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China Foreign Policy

Is Xi Jinping China's New Mao-Like Strongman?

Perry Link | Posted 06.03.2014 | World
Perry Link

Xi Jinping and his associates at the top levels of the Chinese government have been on the move. They have been pushing a society-wide anti-corruption campaign, targeting in particular some high-ranking rivals, and in recent weeks have been unusually aggressive with their neighbors Japan, Vietnam, and the Philippines, unusually harsh in their anti-U.S. rhetoric, and unusually repressive of dissident voices inside China. They have moved to re-shape the internal workings of the government to concentrate more power in personal authority at the top and less in written rules or in government bureaucracies. They have floated the idea of a new Chinese "strongman," clearly intending to suggest that Xi Jinping might be one. Mao Zedong is the best model for all of this, but Xi Jinping is no Mao, and how things will actually end up is anyone's guess.

Why China and America are Headed Toward a Catastrophic Clash

Hugh White | Posted 06.02.2014 | World
Hugh White

Both Washington and China are steadily upping the stakes in their rivalry as China's provocations of U.S. friends and allies become more flagrant and America's commitments to support them become more categorical. Both believe they can do this with impunity because both believe the other will back down to avoid a clash. There is a disconcertingly high chance that they are both wrong. Asia today therefore carries the seeds of a truly catastrophic episode of mutual misperception.

Crisis in the South China Sea

David W. Kearn | Posted 05.14.2014 | World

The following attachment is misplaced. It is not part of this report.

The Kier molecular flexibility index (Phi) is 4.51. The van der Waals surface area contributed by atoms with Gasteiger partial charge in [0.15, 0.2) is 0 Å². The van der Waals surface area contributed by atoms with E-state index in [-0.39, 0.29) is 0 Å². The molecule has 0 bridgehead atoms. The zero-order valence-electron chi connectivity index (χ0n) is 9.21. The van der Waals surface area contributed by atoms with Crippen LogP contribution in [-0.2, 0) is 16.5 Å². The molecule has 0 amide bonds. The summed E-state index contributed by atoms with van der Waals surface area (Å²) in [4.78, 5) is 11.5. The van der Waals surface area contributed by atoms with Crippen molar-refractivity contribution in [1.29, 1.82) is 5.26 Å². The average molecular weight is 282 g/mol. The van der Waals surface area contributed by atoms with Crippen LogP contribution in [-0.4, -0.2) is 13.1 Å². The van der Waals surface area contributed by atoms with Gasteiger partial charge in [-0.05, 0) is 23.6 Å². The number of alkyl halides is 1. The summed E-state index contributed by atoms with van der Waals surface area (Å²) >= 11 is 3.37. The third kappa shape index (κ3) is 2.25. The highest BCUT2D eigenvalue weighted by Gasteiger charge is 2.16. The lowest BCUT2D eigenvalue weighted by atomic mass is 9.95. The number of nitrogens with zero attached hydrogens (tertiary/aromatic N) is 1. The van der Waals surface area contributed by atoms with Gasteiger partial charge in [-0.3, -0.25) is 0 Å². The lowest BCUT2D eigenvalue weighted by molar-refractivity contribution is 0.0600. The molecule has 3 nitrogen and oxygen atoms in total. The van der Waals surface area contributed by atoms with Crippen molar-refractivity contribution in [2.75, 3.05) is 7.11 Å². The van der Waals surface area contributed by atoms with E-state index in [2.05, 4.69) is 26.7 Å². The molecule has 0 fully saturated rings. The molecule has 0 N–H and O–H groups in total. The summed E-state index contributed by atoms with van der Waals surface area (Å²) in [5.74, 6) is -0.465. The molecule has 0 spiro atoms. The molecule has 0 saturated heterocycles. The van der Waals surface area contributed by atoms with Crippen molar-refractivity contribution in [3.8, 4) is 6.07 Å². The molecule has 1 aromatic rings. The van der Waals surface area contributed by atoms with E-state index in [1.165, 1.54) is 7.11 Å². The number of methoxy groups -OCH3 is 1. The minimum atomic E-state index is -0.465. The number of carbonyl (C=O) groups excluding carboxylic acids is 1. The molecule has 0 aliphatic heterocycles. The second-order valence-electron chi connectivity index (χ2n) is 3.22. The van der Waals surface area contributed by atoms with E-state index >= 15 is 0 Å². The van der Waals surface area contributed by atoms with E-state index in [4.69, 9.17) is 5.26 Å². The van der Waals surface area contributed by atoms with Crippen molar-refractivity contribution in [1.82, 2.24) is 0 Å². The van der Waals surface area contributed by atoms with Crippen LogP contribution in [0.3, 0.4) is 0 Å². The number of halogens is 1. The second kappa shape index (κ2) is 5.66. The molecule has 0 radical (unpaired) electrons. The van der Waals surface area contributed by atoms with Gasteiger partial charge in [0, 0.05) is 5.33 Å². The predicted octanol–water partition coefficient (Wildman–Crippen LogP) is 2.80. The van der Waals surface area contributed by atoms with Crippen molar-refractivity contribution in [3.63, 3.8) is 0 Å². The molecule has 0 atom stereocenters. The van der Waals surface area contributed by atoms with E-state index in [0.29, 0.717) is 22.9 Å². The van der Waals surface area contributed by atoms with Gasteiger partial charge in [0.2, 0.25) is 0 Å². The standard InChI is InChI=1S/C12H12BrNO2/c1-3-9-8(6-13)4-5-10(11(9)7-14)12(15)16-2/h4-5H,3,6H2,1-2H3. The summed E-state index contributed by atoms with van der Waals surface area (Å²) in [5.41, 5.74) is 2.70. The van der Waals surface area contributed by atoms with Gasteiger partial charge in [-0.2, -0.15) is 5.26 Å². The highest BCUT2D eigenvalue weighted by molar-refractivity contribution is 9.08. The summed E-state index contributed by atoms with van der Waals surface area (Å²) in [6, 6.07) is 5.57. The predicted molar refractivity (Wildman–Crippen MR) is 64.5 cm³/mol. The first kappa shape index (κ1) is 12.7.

David W. Kearn

With little regard for the territorial claims of its smaller Southeast Asian neighbors or international norms like freedom of navigation in one of the world's busiest shipping lanes, China's behavior is increasingly and unambiguously unilateral and assertive.

China, Soft Power, and the Philippine Crisis

David W. Kearn | Posted 01.23.2014 | World
David W. Kearn

China has been noticeably muted in its response to the Philippines' plight even as it has positioned itself as the leading power in the Asia-Pacific region.

China's 'Other' Innovation Gap

Mark Jia | Posted 02.10.2013 | World
Mark Jia

Is it possible that the Chinese educational system has contributed, at least in part, to an innovation gap in Chinese foreign policy?

'Foreign Trash' and China's Soft Power

Julian Baird Gewirtz | Posted 07.29.2012 | World
Julian Baird Gewirtz

China's soft power agenda has become a dangerous fault line. It will be an extraordinary challenge for China's new leadership to strengthen the country's cultural sphere while also maintaining the kind of global engagement that will make greater soft power useful.

China's New Role in the Making of Europe

David Gosset | Posted 03.05.2012 | World
David Gosset

While in the aftermath of the Second World War the future of Europe has been proactively shaped by the U.S., China is now in a position to have an unprecedented impact on the European integration, and its capacity to influence will certainly grow.

A New China: Playing by the Global Rules of Engagement

Richard Attias | Posted 05.25.2011 | World
Richard Attias

China's latest actions signal an understanding that the only way to achieve strong, sustainable growth is to effectively operate on a global scale, which means adapting to the ways the outside world works.

China's Foreign Exchange Reserves: Unintentional Means to a Strategic End

Nicole E. Lewis | Posted 05.25.2011 | World
Nicole E. Lewis

Growing global reach is an important tenet of China's quest for comprehensive national power, but it is unlikely that even the Chinese expected the accumulation of $2.3 trillion of foreign exchange reserves.

The Debtor's Dance: the U.S.-China Exchange

Robert L. Borosage | Posted 05.25.2011 | Politics
Robert L. Borosage

The U.S., the world's largest debtor, met this week with the confident leaders of its largest creditor, the communist government of China. President Obama, exercising his remarkable gift for presenting a sea change as a gentle current, laid out the fundamental challenge almost in passing: The U.S. cannot go back to the old economy where we borrowed $2 billion a day, largely from the Chinese, to be the consumer of the world by living far beyond our means. We must consume less, produce more, sell more abroad and balance our trade.